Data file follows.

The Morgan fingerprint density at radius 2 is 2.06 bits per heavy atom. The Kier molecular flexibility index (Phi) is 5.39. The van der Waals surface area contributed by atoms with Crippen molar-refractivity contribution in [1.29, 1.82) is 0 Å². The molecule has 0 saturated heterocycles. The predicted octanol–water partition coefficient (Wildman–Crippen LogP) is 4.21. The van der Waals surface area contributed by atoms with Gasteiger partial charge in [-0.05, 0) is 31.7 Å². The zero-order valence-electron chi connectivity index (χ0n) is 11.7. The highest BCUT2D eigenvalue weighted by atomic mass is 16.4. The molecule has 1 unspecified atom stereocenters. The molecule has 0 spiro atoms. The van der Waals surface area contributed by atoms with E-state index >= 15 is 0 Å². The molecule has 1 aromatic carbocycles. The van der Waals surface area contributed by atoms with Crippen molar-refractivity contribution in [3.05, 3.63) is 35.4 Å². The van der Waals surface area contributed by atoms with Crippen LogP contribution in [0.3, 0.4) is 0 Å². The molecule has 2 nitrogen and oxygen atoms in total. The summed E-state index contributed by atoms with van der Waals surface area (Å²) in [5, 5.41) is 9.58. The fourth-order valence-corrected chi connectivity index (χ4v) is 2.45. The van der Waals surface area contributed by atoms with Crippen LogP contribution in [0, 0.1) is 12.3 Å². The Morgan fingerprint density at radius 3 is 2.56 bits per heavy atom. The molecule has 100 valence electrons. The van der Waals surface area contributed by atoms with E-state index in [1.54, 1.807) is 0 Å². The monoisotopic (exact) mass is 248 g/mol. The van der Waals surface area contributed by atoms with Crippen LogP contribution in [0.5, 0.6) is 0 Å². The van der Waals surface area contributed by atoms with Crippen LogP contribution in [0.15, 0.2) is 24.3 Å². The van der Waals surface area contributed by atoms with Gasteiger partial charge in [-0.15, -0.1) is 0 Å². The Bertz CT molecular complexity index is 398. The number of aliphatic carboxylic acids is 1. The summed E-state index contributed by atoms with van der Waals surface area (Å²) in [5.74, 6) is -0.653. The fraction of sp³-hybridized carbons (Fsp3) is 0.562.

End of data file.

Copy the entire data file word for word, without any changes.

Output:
The Morgan fingerprint density at radius 2 is 2.06 bits per heavy atom. The Kier molecular flexibility index (Phi) is 5.39. The van der Waals surface area contributed by atoms with Crippen molar-refractivity contribution in [1.29, 1.82) is 0 Å². The molecule has 0 saturated heterocycles. The predicted octanol–water partition coefficient (Wildman–Crippen LogP) is 4.21. The van der Waals surface area contributed by atoms with Gasteiger partial charge in [-0.05, 0) is 31.7 Å². The zero-order valence-electron chi connectivity index (χ0n) is 11.7. The highest BCUT2D eigenvalue weighted by atomic mass is 16.4. The molecule has 1 unspecified atom stereocenters. The molecule has 0 spiro atoms. The van der Waals surface area contributed by atoms with E-state index >= 15 is 0 Å². The molecule has 1 aromatic carbocycles. The van der Waals surface area contributed by atoms with Crippen molar-refractivity contribution in [3.05, 3.63) is 35.4 Å². The van der Waals surface area contributed by atoms with Crippen LogP contribution in [0.3, 0.4) is 0 Å². The molecule has 2 nitrogen and oxygen atoms in total. The summed E-state index contributed by atoms with van der Waals surface area (Å²) in [5, 5.41) is 9.58. The fourth-order valence-corrected chi connectivity index (χ4v) is 2.45. The van der Waals surface area contributed by atoms with Crippen LogP contribution in [0, 0.1) is 12.3 Å². The Morgan fingerprint density at radius 3 is 2.56 bits per heavy atom. The molecule has 100 valence electrons. The van der Waals surface area contributed by atoms with E-state index in [1.54, 1.807) is 0 Å². The monoisotopic (exact) mass is 248 g/mol. The van der Waals surface area contributed by atoms with Crippen LogP contribution in [0.5, 0.6) is 0 Å². The van der Waals surface area contributed by atoms with Crippen LogP contribution in [0.15, 0.2) is 24.3 Å². The van der Waals surface area contributed by atoms with Gasteiger partial charge in [-0.15, -0.1) is 0 Å². The Bertz CT molecular complexity index is 398. The number of aliphatic carboxylic acids is 1. The summed E-state index contributed by atoms with van der Waals surface area (Å²) in [5.74, 6) is -0.653. The fraction of sp³-hybridized carbons (Fsp3) is 0.562.